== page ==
(Rachel Cooke, 6 November 2011)
"Comic art is a vital, highly personal art form in which change-rapid and unpredictable-is the norm. In this exciting new anthology, comic artist Ivan Brunetti focuses on very recent works by contemporary artists engaged in this world of change. These outstanding cartoonists, selected by Brunetti for their graphic sophistication and literary style, are both expanding and transforming the vocabulary of their genre.
The book presents contemporary art comics produced by 75 artists, along with some classic comic strips and other related fine art and historical materials. Brunetti arranges the book to reflect the creative process itself, connecting stories and art to each other in surprising ways: nonlinear, elliptical, sometimes whimsical, even poetic. He emphasizes continuity from piece to piece, weaving themes and motifs throughout the volume.
As gorgeously produced as Brunetti's previous anthology of graphic fiction, this book does full justice to the creative work of Art Spiegelman, Chris Ware, Charles Burns, Gary Panter, and the other prominent or emerging comic artists who are currently at work at the cutting edge of their medium."
(Yale University Press)
The ongoing femicides in the border town of Ciudad Juarez, a real and socially relevant and current, ongoing news story is something that I will attempt to present using comic art, adapting Kafka's story to use as a foundation for visual treatments of real horror. The themes of metamorphosis, alienation and the collapse of a family unit are shared in Kafka's text and the news coverage of Ciudad Juarez, Mexico. The comics medium will be used to communicate with the audience and have them interact with the issue.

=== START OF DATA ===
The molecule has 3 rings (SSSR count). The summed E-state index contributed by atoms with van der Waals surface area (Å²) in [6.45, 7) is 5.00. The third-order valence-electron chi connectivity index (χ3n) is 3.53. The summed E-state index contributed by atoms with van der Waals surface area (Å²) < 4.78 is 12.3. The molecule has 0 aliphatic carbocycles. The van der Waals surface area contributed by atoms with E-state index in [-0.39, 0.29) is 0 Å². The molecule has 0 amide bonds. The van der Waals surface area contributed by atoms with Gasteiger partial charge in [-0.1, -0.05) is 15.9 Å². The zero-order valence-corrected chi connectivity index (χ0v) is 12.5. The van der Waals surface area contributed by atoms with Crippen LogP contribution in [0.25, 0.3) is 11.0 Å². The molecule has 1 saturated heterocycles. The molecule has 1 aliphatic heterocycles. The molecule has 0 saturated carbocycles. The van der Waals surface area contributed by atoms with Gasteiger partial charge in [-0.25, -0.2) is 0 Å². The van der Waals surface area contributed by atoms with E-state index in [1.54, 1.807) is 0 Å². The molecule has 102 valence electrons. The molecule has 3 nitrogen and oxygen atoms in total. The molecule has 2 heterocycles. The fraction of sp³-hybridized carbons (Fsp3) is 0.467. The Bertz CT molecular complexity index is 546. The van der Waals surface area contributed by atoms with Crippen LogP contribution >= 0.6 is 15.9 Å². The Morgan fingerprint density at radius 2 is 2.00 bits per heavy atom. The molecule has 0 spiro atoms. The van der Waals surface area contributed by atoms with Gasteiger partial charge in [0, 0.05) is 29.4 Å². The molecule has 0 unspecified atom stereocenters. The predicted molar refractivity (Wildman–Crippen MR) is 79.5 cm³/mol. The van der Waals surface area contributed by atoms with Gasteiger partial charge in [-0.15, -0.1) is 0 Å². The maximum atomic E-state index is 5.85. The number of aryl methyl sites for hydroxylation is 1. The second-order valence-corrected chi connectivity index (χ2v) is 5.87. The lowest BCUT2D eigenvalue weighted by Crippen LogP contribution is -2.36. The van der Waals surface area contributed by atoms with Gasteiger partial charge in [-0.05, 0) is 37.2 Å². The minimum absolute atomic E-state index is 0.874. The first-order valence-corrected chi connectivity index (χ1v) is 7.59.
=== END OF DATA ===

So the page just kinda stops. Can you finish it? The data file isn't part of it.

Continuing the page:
I first heard of the situation in Juarez from my Spanish teacher while in Guadalajara, Mexico and the story stayed with me. A very different Mexico was depicted closer to the border than what I had seen in my experiences of travelling around the country. The ugliness of the murders is heightened by the ongoing corruption that surrounds them. I feel confident that I can now give the story a worthy visual treatment, something that has been lacking in recent film treatments of the situation. For years, young women have been preyed on by rapists and murderers while commuting to factories on the outskirts of the city. The killings continue and, to use imagery from Kafka, the men who commit these crimes are like vermin or cockroaches.
Fig.1 David Valente (2010). "Sister Midnight". Nottingham, Issuu.
Fig.2 Screen-shots from the music video for The Drive In (2001). 'Invalid Litter Dept'. USA, Grand Royal / Virgin: 6:07.
['Sister Midnight' is a comic book created by David Valente as part of his MA in Illustration at Nottingham Trent University (UK). The comic book was developed through a process of experimentation and discovery where Franz Kafka's 'Metamorphosis' was used as a study for exposing contemporary social issues in Ciudad Juárez, Mexico.]